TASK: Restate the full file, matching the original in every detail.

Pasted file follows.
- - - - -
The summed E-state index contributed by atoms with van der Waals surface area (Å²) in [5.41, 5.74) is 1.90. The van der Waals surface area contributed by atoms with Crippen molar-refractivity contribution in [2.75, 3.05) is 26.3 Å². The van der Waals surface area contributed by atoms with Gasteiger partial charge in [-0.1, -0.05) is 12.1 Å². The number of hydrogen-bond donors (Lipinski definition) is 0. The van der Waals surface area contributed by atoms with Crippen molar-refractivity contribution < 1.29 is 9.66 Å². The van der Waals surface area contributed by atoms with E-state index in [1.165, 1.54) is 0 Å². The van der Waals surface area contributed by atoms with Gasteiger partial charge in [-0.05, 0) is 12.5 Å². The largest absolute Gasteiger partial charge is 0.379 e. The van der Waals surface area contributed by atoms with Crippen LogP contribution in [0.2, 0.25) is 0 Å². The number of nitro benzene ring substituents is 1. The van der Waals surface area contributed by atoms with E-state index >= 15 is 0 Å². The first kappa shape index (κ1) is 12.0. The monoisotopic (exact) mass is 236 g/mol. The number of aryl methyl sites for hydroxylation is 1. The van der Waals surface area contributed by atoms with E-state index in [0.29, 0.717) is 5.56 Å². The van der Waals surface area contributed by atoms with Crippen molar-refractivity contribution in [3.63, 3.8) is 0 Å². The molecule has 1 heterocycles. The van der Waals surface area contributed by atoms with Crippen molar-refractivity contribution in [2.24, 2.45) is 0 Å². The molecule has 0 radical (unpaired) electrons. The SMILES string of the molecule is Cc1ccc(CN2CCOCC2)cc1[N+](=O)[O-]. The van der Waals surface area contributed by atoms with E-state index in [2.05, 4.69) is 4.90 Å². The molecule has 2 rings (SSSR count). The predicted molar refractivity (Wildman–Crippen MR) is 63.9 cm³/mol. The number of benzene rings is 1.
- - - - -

The summed E-state index contributed by atoms with van der Waals surface area (Å²) in [5.41, 5.74) is 1.90. The van der Waals surface area contributed by atoms with Crippen molar-refractivity contribution in [2.75, 3.05) is 26.3 Å². The van der Waals surface area contributed by atoms with Gasteiger partial charge in [-0.1, -0.05) is 12.1 Å². The number of hydrogen-bond donors (Lipinski definition) is 0. The van der Waals surface area contributed by atoms with Crippen molar-refractivity contribution < 1.29 is 9.66 Å². The van der Waals surface area contributed by atoms with E-state index in [1.165, 1.54) is 0 Å². The van der Waals surface area contributed by atoms with Gasteiger partial charge in [-0.05, 0) is 12.5 Å². The largest absolute Gasteiger partial charge is 0.379 e. The van der Waals surface area contributed by atoms with Crippen LogP contribution in [0.2, 0.25) is 0 Å². The number of nitro benzene ring substituents is 1. The van der Waals surface area contributed by atoms with E-state index >= 15 is 0 Å². The first kappa shape index (κ1) is 12.0. The monoisotopic (exact) mass is 236 g/mol. The number of aryl methyl sites for hydroxylation is 1. The van der Waals surface area contributed by atoms with E-state index in [0.29, 0.717) is 5.56 Å². The van der Waals surface area contributed by atoms with Crippen molar-refractivity contribution in [3.63, 3.8) is 0 Å². The molecule has 1 heterocycles. The van der Waals surface area contributed by atoms with Crippen molar-refractivity contribution in [2.24, 2.45) is 0 Å². The molecule has 0 radical (unpaired) electrons. The SMILES string of the molecule is Cc1ccc(CN2CCOCC2)cc1[N+](=O)[O-]. The van der Waals surface area contributed by atoms with E-state index in [2.05, 4.69) is 4.90 Å². The molecule has 2 rings (SSSR count). The predicted molar refractivity (Wildman–Crippen MR) is 63.9 cm³/mol. The number of benzene rings is 1.